Moving towards a decade of healthy ageing – From evidence to action

In our quest to empower women to live full, meaningful lives, Brave Spaces attended the 14th Global Conference on Ageing in Toronto, titled “Towards a Decade of Healthy Ageing – From Evidence to Action” organised by the International Federation on Ageing in August 2018 to gain new knowledge on living well in our older adult years. The four-day conference covered a special full-day track on “Addressing Inequalities”. The conference saw 1,600 delegates from 75 countries. 

The conference illuminated how multi-faceted ageing is. Topics covered included innovations in the field of robotics, nutrition and medicine that are being developed to assist the elderly, and the importance and effectiveness of vaccination of preventable diseases and illnesses. Presentations and suggestions were also made on how to combat ageism and get older adults to live an active and purposeful life. 

Much of our attention was on topics relating to inequalities in ageing faced by elderly people because of their sexual orientation, gender or other disadvantages. Common difficulties faced by elderly women are social isolation, loneliness, failing health and losing independence.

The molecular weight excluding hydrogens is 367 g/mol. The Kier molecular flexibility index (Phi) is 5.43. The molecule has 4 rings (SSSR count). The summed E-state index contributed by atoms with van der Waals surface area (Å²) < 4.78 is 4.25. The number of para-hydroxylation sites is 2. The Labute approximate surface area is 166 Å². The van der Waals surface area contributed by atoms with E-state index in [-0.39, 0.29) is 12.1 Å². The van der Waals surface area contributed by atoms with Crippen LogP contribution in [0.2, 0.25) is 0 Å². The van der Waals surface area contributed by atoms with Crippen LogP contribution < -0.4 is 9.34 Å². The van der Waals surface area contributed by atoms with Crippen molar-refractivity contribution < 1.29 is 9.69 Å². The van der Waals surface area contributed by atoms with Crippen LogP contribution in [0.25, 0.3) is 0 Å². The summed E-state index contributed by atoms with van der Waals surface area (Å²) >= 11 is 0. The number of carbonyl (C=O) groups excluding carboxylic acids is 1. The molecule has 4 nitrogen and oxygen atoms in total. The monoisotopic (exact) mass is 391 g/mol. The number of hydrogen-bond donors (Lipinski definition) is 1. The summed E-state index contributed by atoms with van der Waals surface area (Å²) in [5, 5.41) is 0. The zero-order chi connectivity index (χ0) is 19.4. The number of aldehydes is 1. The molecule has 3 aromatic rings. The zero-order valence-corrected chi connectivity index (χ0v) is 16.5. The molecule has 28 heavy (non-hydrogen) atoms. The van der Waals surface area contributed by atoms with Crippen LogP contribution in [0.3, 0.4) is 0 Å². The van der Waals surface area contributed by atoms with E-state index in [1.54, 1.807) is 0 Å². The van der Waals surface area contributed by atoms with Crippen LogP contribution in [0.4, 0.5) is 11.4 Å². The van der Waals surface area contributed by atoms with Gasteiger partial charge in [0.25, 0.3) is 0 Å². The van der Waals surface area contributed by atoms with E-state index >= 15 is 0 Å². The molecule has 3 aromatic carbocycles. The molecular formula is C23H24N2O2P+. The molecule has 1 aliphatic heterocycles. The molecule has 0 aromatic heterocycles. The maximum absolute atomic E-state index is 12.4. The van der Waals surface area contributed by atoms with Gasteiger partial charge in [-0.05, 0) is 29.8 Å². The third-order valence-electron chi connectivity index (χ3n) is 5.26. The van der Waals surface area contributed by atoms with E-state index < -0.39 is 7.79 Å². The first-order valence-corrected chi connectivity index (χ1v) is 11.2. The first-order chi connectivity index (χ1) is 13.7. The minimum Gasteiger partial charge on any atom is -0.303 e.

Surveys presented revealed that single elderly women (widowed/unmarried), as well as lesbian, bisexual, transgender, queer and intersex (LBTQI) women, are more likely to lack strong support from family members in old age, and while participation in activities and social interaction are key to combating social isolation, LBTQI women are more likely to face and experience discrimination in a social setting, particularly in residential care, because of others not being comfortable socialising with those of a minority sexual orientation or because these people have strong negative feelings toward LBTQI women. 

The conference left us asking these questions:

  • What support do fiercely independent single and/or LBTQI women in Singapore wish for as they age?
  • How will they manage as their health or the health of their partner fails?
  • What sort of information/resource do they need to plan for a vibrant third phase of their lives?
  • How are they preparing for good later years?

We seek your feedback and suggestions (regardless of your age). Tell us your thoughts here in the comments section of this post or write to us. Indicate “My Thoughts – My later years” as the subject of the email. 

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